• Walking the walk. Speaking on a panel at the Sundance Film Festival, Academy Award-winning actress Octavia Spencer said that when she told her castmember Jessica Chastain that black women frequently get paid less in Hollywood than white actresses, Chastain promised Spencer that they would join forces to avoid any salary disparity. While she praised Chastain for her support, Spencer was also quick to take a shot at the ongoing wage gap that exists in Hollywood between men and women: “Now, I want to go to what the men are making." Fortune
MOVERS AND SHAKERS: Liza Landsman, president of the Jet.com, is reportedly leaving the company (which was acquired 18 months ago by Walmart). According to Recode, she is leaving for a new—and still unknown—role at another company that "she saw as too good to pass up."
IN CASE YOU MISSED IT
• Managing #MeToo. HBR launched a new series yesterday called "Managing #MeToo," headlined by legal scholar Joan C. Williams and feminist historian Suzanne Lebsock. The duo puts the #MeToo movement in historical context, offers tips for managers and employees alike, and attempts to answer the question, "Now what?" They conclude: "It's our final piece of advice that signals the tectonic shift [in workplace culture]: If you are being sexually harassed, report it. We’re not sure if we would have advised that, in such a blanket and unnuanced way, even a year ago." Harvard Business Review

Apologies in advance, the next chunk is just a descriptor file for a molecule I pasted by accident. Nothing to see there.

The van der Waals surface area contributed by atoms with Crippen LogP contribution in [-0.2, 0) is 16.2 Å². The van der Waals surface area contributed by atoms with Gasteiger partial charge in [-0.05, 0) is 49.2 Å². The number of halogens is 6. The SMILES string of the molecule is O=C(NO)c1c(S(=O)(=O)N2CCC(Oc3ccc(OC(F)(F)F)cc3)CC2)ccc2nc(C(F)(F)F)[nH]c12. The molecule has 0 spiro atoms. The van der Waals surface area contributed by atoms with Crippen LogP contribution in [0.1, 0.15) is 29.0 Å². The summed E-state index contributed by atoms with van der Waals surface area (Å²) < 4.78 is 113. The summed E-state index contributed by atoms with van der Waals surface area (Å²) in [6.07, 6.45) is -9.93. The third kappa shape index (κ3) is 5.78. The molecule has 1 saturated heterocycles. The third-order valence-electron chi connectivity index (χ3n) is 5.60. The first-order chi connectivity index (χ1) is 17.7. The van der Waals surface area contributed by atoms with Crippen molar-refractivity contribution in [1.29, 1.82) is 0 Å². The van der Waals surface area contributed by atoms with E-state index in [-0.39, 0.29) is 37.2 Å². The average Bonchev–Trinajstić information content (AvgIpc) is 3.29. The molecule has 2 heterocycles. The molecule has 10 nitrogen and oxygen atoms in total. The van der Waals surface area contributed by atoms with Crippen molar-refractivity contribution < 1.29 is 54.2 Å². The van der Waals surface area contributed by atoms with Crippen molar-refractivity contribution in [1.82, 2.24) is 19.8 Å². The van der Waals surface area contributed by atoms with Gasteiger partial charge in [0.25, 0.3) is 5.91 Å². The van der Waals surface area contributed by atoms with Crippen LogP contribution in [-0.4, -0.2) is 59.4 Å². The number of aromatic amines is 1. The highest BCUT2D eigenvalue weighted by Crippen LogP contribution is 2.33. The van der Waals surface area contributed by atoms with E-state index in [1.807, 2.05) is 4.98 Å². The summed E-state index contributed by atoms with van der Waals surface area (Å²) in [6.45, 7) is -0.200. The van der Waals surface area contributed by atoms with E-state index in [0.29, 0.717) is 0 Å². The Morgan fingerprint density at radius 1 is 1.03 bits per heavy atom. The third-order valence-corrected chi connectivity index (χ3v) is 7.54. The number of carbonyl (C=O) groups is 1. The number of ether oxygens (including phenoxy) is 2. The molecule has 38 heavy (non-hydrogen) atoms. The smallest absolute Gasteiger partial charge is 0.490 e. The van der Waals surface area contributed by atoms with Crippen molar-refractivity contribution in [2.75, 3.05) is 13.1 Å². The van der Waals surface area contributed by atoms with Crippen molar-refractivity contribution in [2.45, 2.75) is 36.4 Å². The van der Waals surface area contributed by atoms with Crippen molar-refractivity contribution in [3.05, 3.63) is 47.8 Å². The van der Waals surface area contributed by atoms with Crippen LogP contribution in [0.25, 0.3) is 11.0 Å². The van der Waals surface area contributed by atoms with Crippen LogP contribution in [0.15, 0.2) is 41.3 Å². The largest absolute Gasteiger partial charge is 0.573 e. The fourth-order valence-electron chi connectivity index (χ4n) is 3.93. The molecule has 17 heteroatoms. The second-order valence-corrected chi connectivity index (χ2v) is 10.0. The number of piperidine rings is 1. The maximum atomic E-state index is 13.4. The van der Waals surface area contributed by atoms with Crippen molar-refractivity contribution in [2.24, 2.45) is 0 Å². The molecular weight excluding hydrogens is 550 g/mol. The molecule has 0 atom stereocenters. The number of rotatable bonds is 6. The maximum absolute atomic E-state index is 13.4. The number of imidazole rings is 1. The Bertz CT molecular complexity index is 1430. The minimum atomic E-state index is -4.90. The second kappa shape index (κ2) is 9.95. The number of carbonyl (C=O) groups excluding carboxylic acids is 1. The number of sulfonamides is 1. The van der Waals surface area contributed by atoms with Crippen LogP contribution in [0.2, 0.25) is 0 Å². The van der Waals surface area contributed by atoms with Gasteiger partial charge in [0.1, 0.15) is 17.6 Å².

• Nope, says Oprah. Our sister magazine InStyle's March cover story features Oprah Winfrey, who once and for all puts the Oprah 2020 rumors to rest: “It’s not something that interests me. I don’t have the DNA for it,” she says. InStyle
• The feminist case for UBI. Slate's Jessica Flanigan argues that feminists should support universal basic income. Her reasoning is tri-fold: 1) Women are more likely to be in poverty than men are and so more likely to benefit from it 2) A UBI for mothers and children would enable women who want to work to pay for childcare and 3) "Trusting women and all people with the right to spend their money how they see fit, as UBI allows, would push back against decades of paternalistic social policy." Slate
ON MY RADAR
In Larry Nassar’s case, a single voice eventually raised an army New York Times
The first congresswoman to give birth in office was no stranger to breaking boundaries Washington Post
The Big Sick co-writer Emily V. Gordon will adapt The Nest for Amazon Entertainment Weekly
Why feminists want Mila Kunis to turn down a Harvard award Plainview Daily Herald